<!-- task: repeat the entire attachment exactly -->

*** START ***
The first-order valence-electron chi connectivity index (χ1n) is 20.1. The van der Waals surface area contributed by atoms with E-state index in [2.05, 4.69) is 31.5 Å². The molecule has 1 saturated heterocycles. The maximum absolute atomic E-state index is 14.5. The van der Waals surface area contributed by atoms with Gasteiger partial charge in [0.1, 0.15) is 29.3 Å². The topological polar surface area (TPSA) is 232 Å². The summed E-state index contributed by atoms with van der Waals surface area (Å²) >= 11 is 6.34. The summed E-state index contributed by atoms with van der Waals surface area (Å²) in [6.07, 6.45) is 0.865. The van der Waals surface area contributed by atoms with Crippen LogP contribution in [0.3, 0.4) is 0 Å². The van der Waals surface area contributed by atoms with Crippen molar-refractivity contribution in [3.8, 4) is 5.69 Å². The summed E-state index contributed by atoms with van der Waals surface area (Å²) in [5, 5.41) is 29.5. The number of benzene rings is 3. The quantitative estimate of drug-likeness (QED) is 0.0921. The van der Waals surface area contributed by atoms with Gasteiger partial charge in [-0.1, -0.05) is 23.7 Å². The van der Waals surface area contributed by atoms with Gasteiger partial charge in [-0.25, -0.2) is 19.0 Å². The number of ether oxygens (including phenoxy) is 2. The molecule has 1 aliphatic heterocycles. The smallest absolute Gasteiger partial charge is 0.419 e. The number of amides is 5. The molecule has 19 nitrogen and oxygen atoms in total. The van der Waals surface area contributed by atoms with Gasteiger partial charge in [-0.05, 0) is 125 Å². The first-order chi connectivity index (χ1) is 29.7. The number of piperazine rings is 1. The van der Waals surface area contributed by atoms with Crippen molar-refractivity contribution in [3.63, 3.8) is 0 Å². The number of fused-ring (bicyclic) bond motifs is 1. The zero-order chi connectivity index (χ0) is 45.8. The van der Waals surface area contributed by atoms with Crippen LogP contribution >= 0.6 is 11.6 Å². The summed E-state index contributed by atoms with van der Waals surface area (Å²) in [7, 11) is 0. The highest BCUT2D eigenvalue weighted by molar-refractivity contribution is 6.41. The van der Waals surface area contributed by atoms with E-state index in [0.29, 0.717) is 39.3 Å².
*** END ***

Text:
The first-order valence-electron chi connectivity index (χ1n) is 20.1. The van der Waals surface area contributed by atoms with E-state index in [2.05, 4.69) is 31.5 Å². The molecule has 1 saturated heterocycles. The maximum absolute atomic E-state index is 14.5. The van der Waals surface area contributed by atoms with Gasteiger partial charge in [0.1, 0.15) is 29.3 Å². The topological polar surface area (TPSA) is 232 Å². The summed E-state index contributed by atoms with van der Waals surface area (Å²) >= 11 is 6.34. The summed E-state index contributed by atoms with van der Waals surface area (Å²) in [6.07, 6.45) is 0.865. The van der Waals surface area contributed by atoms with Crippen LogP contribution in [0.3, 0.4) is 0 Å². The van der Waals surface area contributed by atoms with Crippen molar-refractivity contribution in [3.8, 4) is 5.69 Å². The summed E-state index contributed by atoms with van der Waals surface area (Å²) in [5, 5.41) is 29.5. The number of benzene rings is 3. The quantitative estimate of drug-likeness (QED) is 0.0921. The van der Waals surface area contributed by atoms with Gasteiger partial charge in [-0.1, -0.05) is 23.7 Å². The van der Waals surface area contributed by atoms with Gasteiger partial charge in [-0.25, -0.2) is 19.0 Å². The number of ether oxygens (including phenoxy) is 2. The molecule has 1 aliphatic heterocycles. The smallest absolute Gasteiger partial charge is 0.419 e. The number of amides is 5. The molecule has 19 nitrogen and oxygen atoms in total. The van der Waals surface area contributed by atoms with Gasteiger partial charge in [-0.05, 0) is 125 Å². The first-order chi connectivity index (χ1) is 29.7. The number of piperazine rings is 1. The van der Waals surface area contributed by atoms with Crippen molar-refractivity contribution in [3.63, 3.8) is 0 Å². The number of fused-ring (bicyclic) bond motifs is 1. The zero-order chi connectivity index (χ0) is 45.8. The van der Waals surface area contributed by atoms with Crippen LogP contribution >= 0.6 is 11.6 Å². The summed E-state index contributed by atoms with van der Waals surface area (Å²) in [7, 11) is 0. The highest BCUT2D eigenvalue weighted by molar-refractivity contribution is 6.41. The van der Waals surface area contributed by atoms with E-state index in [0.29, 0.717) is 39.3 Å².